Warren Gatland will walk onto the Principality Stadium pitch before today’s game against Ireland for the final time as Wales coach. Wales supporters, both casual and obsessive, will be sad to see him go, but so will a wider coaching fraternity, says Graham Thomas.
It’s not just rugby in Wales that will find there is a large hole to fill when Warren Gatland waves goodbye to his adopted nation at the end of August.
As the New Zealander prepares for his final game in Wales as national coach – the World Cup warm-up fixture at home to Ireland on August 31 – then the country’s entire coaching community should be bracing themselves for his departure.
It is difficult to think of any coach in Wales, in any sport, who has made a comparable impact over the past 12 years. Welsh national teams in football and hockey – both men’s and women’s – might argue they have had coaches with a similar Midas touch.
Cycling, rowing and boxing might also point to the influence certain coaches have had at certain times. Like Gatland, those sports have produced winners of the Coach of the Year prize at the annual Wales Sport Awards.
But it is hard to find anyone who can match Gatland’s sustained impact over the past decade and the ripples it has sent out across the world.
The New Zealander has overseen four Six Nations titles, including three Grand Slams, three Triple Crowns, a World Cup semi-final place, a quarter-final spot, plus a winning Lions series in Australia in 2013 and a drawn series in New Zealand in 2017.
In that time he has taken Wales from an official ranking of 10th best team in the world when he took over late in 2007, to the No.1 spot for the first time in Welsh rugby history.
Coaching, though, is about more than winning trophies and titles. It is about developing athletes so that they fulfil their potential, both in competition and as people.
The real reason why coaches, administrators and supporters will mourn the departure of Gatland after the World Cup is because he has delivered success in the way you would hope it is delivered.
That is to say, he treats his players as individuals – people with hopes and fears, families and friends, character traits and insecurities.
Technical coaching, in any sport, can be done by anyone who reads the manual. But what Gatland knows is what all the great coaches have known – reading and understanding people is what it’s really all about.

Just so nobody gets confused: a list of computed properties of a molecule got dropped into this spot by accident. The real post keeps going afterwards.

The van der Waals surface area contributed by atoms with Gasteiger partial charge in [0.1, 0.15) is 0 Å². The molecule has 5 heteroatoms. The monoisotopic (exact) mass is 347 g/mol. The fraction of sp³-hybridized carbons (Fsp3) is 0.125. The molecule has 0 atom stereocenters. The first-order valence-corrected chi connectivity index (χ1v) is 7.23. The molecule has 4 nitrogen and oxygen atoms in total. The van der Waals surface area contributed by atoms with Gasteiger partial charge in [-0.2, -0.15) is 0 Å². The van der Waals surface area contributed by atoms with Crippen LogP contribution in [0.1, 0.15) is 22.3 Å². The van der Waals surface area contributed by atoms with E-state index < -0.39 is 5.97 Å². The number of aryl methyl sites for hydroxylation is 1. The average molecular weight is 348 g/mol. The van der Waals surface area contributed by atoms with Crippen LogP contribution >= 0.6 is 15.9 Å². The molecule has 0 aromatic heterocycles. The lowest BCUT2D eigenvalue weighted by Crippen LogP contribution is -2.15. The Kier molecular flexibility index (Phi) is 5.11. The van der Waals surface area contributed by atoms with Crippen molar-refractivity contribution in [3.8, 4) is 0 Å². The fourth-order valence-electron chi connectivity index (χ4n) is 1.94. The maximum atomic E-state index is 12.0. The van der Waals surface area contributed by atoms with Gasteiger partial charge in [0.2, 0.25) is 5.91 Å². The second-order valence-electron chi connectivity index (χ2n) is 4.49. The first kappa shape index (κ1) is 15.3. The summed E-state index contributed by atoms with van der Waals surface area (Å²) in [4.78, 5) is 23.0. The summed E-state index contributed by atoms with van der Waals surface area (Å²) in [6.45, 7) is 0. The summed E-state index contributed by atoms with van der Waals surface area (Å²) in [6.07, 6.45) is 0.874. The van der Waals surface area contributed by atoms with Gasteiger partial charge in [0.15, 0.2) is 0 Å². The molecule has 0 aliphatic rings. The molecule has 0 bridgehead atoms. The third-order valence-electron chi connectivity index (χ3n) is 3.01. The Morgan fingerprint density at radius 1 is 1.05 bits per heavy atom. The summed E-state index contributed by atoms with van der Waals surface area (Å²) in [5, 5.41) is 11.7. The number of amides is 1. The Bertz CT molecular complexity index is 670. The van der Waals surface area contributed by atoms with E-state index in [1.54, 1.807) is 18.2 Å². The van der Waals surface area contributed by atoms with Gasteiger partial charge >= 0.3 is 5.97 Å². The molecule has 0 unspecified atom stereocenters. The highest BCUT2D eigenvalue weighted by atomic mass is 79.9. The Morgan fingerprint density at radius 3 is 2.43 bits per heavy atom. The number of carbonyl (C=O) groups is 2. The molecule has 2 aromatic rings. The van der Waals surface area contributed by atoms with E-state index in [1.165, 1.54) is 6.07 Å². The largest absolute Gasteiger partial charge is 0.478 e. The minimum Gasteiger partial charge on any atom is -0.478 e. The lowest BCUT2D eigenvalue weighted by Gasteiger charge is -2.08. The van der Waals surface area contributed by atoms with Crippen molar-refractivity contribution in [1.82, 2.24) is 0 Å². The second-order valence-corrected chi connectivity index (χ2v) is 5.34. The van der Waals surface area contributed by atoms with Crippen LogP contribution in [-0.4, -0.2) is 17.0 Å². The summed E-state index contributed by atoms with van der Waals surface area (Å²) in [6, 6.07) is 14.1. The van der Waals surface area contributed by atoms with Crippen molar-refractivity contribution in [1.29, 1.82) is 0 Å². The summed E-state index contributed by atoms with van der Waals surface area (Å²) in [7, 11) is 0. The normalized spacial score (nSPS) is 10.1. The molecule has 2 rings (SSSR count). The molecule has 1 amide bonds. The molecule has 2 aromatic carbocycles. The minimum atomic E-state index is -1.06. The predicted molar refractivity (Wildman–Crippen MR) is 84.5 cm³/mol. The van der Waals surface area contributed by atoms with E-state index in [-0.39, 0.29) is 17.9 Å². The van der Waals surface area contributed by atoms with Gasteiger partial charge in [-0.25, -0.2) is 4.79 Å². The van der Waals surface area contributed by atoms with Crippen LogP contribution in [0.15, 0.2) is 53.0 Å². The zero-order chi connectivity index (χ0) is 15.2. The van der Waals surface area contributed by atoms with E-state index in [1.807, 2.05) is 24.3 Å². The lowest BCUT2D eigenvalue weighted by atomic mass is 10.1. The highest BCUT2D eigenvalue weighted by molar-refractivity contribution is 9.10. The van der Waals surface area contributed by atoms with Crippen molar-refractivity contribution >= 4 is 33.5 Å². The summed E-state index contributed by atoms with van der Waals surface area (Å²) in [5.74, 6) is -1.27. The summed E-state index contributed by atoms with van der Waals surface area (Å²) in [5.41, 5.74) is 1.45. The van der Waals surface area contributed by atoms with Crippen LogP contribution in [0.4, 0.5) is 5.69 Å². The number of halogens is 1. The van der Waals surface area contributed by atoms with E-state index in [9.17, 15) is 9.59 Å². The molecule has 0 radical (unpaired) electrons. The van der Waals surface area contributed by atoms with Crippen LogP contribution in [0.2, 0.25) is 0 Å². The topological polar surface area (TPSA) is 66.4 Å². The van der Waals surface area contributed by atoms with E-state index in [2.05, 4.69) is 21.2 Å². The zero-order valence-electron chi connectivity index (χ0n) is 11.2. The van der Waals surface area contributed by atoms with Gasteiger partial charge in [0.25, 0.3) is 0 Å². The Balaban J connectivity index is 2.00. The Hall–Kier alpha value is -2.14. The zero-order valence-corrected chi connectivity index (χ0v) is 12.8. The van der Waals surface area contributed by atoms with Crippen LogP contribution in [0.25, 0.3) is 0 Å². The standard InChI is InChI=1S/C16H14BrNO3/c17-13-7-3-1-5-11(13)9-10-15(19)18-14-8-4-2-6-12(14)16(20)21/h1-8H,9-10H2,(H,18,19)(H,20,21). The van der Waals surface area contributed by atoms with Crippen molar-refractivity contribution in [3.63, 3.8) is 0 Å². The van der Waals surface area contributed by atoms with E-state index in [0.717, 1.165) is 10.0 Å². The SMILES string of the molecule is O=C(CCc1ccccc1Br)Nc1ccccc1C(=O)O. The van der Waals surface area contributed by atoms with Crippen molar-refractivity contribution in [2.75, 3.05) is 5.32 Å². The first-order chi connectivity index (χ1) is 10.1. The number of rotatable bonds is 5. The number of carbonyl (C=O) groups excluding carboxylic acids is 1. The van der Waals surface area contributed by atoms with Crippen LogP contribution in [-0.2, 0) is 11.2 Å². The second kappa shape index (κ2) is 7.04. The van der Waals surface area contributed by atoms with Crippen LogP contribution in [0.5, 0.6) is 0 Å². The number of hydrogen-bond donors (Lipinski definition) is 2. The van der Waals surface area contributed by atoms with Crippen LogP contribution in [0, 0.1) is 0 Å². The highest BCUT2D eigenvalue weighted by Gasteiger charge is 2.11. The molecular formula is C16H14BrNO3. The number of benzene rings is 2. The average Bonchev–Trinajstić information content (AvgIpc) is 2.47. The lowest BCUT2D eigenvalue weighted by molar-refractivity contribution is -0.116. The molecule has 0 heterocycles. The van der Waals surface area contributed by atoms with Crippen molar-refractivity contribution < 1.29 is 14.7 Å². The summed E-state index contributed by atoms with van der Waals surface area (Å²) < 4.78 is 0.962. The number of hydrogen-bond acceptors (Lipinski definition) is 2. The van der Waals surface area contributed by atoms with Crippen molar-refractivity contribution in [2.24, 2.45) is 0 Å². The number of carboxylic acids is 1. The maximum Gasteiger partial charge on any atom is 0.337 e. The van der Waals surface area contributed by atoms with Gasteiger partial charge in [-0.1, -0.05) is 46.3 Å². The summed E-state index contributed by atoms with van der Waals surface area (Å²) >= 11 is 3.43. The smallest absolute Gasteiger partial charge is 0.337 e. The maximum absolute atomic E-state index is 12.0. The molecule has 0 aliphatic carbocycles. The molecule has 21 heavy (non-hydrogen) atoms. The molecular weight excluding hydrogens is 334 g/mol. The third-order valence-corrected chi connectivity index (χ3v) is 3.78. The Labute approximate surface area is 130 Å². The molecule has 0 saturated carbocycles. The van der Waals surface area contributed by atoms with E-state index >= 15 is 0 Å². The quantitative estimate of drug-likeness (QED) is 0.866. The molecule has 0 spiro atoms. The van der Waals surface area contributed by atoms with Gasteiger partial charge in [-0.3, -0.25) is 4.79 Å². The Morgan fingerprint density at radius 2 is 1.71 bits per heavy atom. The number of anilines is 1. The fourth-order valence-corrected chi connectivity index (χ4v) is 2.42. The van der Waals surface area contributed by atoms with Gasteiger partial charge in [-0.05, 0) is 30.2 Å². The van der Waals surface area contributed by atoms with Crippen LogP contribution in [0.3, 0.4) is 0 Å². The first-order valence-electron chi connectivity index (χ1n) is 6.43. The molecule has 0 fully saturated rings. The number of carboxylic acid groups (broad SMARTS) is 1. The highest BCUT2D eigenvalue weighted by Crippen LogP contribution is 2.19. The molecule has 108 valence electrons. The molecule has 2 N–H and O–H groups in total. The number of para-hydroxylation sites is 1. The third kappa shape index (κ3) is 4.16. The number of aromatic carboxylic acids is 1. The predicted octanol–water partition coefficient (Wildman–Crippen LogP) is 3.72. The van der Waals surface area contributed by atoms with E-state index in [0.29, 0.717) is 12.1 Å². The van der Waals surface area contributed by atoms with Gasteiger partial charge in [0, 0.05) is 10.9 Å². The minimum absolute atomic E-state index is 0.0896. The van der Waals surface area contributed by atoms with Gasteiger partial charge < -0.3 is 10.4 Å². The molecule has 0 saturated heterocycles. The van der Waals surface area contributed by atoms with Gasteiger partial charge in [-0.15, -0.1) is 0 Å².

That way, the coach shows care for his athlete as well as for results.
Modern coaching terminology calls this an athlete-centred approach – where the coach stands the athlete, and his or her interests and welfare, at the very centre of things at all times.
Gatland is not one for jargon. He prefers to call a scrum, a scrum. He does, though, believe in looking after his players and regards his personal relationship with them as the key to everything else.
“The toughest thing in coaching is getting that relationship right,” he says. “You want players to feel on edge about selection and performance, but not about themselves.
“They should feel they have done everything they can to be successful and you as a coach have helped them do that. If they are unsuccessful in reaching their goals, then they can be comfortable they went through all the right processes.”
Gatland will name his final squad of 31 players for the World Cup in Japan the morning after that last game in Cardiff. Even that, he says, will be handled in a way that makes the rejection feel a little easier to stomach.
“It’s always the toughest thing for a coach – selection and the disappointment of players who will miss out,” he adds.
“That’s the challenge. We’ve already spoken to the players about how the World Cup squad will be selected and how they want to find out. Is it a phone call? Text? Email? Or WhatsApp?
“Obviously, however we deliver that we will follow it up with conversations. We’ve gone through that process and they will all know what’s going to happen and what to expect.”
Gatland may be going, but his progressive approach to coaching, with the emphasis on a healthy relationship with his athletes, is not going to disappear with him.
A succession of football coaches in Wales, both at club and international level, have attempted to pick his brains – something former Wales football manager Chris Coleman was happy to acknowledge influenced his thinking ahead of Euro 2016.
The younger generation of coaches, too, are eager to stress the need for an approach that looks at the broader picture of an athlete’s welfare.
Steve Cooper, Swansea City’s young Welsh manager – who guided England to a World Cup triumph at U17 level – in another advocate of seeing the bigger picture.
“We are dealing with young people who all want to succeed in their sport, but the odds of that happening are not in their favour,” says Cooper.
“So, what’s important for a coach is to make the player feel his worth as a person, as an individual, is not defined by their success or failure on the field.
“If they concentrate on training hard, learning, listening, doing their best, and being positive and supportive around their teammates, keeping things in perspective, then that contributes to the right atmosphere.
“If success comes out of that, then that’s a happy bonus. But they should judge themselves on how they go about things day-by-day – not by the outcome.”